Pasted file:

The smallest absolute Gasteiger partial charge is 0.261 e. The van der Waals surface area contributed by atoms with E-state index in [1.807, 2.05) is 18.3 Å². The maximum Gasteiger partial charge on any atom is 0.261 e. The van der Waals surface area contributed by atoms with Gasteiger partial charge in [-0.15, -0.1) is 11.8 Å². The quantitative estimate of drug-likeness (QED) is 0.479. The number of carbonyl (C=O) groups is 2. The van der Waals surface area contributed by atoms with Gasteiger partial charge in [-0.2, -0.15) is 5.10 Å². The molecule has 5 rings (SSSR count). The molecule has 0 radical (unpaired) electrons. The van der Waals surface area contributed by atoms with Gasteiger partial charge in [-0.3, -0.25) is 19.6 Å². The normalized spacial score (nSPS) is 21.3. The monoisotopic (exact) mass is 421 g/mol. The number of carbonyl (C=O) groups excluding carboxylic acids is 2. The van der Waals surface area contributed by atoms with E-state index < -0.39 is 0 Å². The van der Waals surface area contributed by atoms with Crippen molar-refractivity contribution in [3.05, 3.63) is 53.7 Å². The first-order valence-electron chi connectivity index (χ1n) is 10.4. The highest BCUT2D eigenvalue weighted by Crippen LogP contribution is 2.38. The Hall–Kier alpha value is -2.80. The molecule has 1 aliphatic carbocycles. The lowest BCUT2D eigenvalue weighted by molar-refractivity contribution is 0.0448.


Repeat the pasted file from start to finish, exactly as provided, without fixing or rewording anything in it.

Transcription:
The smallest absolute Gasteiger partial charge is 0.261 e. The van der Waals surface area contributed by atoms with E-state index in [1.807, 2.05) is 18.3 Å². The maximum Gasteiger partial charge on any atom is 0.261 e. The van der Waals surface area contributed by atoms with Gasteiger partial charge in [-0.15, -0.1) is 11.8 Å². The quantitative estimate of drug-likeness (QED) is 0.479. The number of carbonyl (C=O) groups is 2. The van der Waals surface area contributed by atoms with Gasteiger partial charge in [-0.2, -0.15) is 5.10 Å². The molecule has 5 rings (SSSR count). The molecule has 0 radical (unpaired) electrons. The van der Waals surface area contributed by atoms with Gasteiger partial charge in [-0.3, -0.25) is 19.6 Å². The normalized spacial score (nSPS) is 21.3. The monoisotopic (exact) mass is 421 g/mol. The number of carbonyl (C=O) groups excluding carboxylic acids is 2. The van der Waals surface area contributed by atoms with E-state index < -0.39 is 0 Å². The van der Waals surface area contributed by atoms with Crippen molar-refractivity contribution in [3.05, 3.63) is 53.7 Å². The first-order valence-electron chi connectivity index (χ1n) is 10.4. The highest BCUT2D eigenvalue weighted by Crippen LogP contribution is 2.38. The Hall–Kier alpha value is -2.80. The molecule has 1 aliphatic carbocycles. The lowest BCUT2D eigenvalue weighted by molar-refractivity contribution is 0.0448.